The Western Honeybee (Apis mellifera) is raised for both honey production and crop pollination. (Photo: Jeanine Farley)

Honeybees! Everyone knows honeybees. You have seen them all your life. But why is a column about urban wild things featuring honeybees? Don’t people raise honeybees? Aren’t they domesticated? Well, yes and no. Honeybees, like backyard chickens, are raised in our urban environment, but – unlike backyard chickens or other domesticated animals – they forage on public and private lands. In this respect, honeybees are more like wild bees.

As most people know, honeybees are farmed. Beekeepers raise them for their honey or to pollinate agricultural crops. But they are not native to North America. Early colonists brought them to the United States from Europe in the 1600s because they were important for their honey and beeswax. 

The number of honeybees in the United States has grown enormously since Colonial times. Today there are about 2.8 million farmed bee colonies in the United States. Unfortunately, farmed honeybees compete with and put pressure on native bee species, many of which are already in decline. (Yet of the approximately 4,000 native bees species in the United States, 10 percent have not even been named or described, according to the U.S. Geological Survey.) 

Honeybees are generalist feeders, which means they forage on just about any plant. They particularly like invasive species such as Japanese knotweed. Studies have shown that competition from managed honeybees harms native plant reproduction. This is largely because honeybees forage on invasive plants, and by pollinating these species, honeybees increase their seed production. Just google “Japanese knotweed honey” and you will find many articles from beekeepers about how important and beneficial Japanese knotweed is to honeybees. 

Honeybees are very good at collecting pollen and returning it to their hives, but because they are so efficient, they transfer little pollen to the flowers they visit. They are much less effective at pollination than wild bees, who transfer larger amounts of pollen to the flowers they visit. Where honeybees live in high numbers, they push out native bees, making it difficult for native plants to reproduce because of lack of pollen transfer.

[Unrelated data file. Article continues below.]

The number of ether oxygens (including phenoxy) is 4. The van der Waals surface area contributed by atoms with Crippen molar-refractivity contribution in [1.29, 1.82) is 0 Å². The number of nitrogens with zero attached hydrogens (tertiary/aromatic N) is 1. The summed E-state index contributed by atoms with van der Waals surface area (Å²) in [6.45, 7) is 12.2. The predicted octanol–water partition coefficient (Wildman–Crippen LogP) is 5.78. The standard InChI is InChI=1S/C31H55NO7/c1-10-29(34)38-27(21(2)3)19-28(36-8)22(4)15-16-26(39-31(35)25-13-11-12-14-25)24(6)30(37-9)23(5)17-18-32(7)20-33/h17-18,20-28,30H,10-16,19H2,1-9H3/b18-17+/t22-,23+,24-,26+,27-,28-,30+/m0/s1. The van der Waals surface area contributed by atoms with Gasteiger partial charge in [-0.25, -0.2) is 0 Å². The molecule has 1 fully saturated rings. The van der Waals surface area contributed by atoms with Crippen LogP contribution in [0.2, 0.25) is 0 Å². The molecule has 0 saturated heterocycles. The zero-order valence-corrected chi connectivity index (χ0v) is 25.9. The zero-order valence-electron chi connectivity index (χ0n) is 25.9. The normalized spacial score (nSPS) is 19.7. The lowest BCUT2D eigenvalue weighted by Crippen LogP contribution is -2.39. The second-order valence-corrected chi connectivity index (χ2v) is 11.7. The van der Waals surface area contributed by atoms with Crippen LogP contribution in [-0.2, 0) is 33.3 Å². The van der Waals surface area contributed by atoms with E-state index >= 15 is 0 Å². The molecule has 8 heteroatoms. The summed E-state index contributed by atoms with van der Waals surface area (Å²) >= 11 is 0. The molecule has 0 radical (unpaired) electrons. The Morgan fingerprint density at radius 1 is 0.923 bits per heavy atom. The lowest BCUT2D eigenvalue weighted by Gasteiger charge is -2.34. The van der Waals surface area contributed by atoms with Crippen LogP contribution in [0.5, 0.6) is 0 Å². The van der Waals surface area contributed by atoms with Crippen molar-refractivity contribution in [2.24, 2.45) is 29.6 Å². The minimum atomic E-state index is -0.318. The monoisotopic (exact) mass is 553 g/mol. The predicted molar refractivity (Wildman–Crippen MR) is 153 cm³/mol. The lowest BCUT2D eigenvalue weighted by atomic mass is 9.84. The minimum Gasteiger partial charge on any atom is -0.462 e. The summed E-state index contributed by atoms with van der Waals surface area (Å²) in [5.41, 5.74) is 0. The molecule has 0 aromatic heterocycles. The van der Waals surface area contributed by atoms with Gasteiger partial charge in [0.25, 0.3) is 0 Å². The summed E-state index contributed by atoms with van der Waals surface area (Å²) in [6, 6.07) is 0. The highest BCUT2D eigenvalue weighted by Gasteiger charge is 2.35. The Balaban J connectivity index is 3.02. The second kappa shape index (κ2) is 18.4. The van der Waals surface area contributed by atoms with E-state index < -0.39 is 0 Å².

Honeybees can transmit diseases to native bumblebees when they interact on shared flowers. (Photo: Jeanine Farley)

While honeybee are generalists, native bees are often specialists. Some use pollen from only one species of plant. Some native bees specialize, for example, in squashes, pumpkins, gourds or sunflowers, which happen to be plants native to North America. Other native plants, such as tomatoes and blueberries, require buzz pollination, which only native bumblebees can do. If bumblebees are pushed out by honeybees, our native plants will be underpollinated because honeybees do not pollinate as well as our native bees.

Honeybee populations don’t just displace native bees from flowers; they also hurt native bee reproduction. Native bees that compete with honeybees have lower reproduction rates, and they are smaller in size. When honeybees are removed, native bees return to plants that had been previously monopolized by honeybees. Competitive pressure from honeybees is greatest in areas where honeybees are invasive, such as North America.

Besides reducing native plant populations, honeybees transmit diseases to native bees when they interact on shared flowers. When a honeybee lands on a flower, it can leave behind viruses, bacteria or parasites in its feces. These pathogens are passed on to bumblebees, for example, that forage on the same flower. 

According to the USGS, while honeybees are important in the pollination of some crops, “honeybees are also significant competitors of native bees and should not be introduced in conservation areas, parks or areas where you want to foster the conservation of native plants and native bees.” According to the journal Scientific Reports, “Beekeeping in natural areas appears to have lasting, more serious negative impacts on biodiversity than was previously assumed,” because honeybees reduce the number of wild native bees and impair their ability to pollinate native species. 

The Golden Northern Bumblebee (Bombus fervidus) is an uncommon bumblebee, native to our area, that is thought to be in decline. (Photo: Jeanine Farley)

In 2019, for example, a Golden Northern Bumblebee was photographed at Somerville’s Baxter Park – as documented on iNaturalist, a nature app from the California Academy of Sciences and the National Geographic Society. The Golden Northern Bumblebee is an extremely good pollinator but uncommon, and its numbers are thought to be declining. Recently, I walked along the river where the bee had been spotted. The bushes were covered in honeybees – covered! I saw hardly any bees other than honeybees, something that had not occurred during my visits in previous years. The only conclusion I could draw from this was that more people than ever are raising honeybees in the area. Sometimes I get worried for our native bees, and this was one of those times.

Honeybees clearly benefit people because they pollinate many important agricultural crops, and we all need to eat. The benefits of honeybees may outweigh the damage to native ecosystems in agricultural settings; but in cities such as ours, careful consideration to the harm these bees can bring should be of paramount concern before honeybees are introduced.


Jeanine Farley is an educational writer who has lived in the Boston area for more than 30 years. She enjoys taking photos of our urban wild things.

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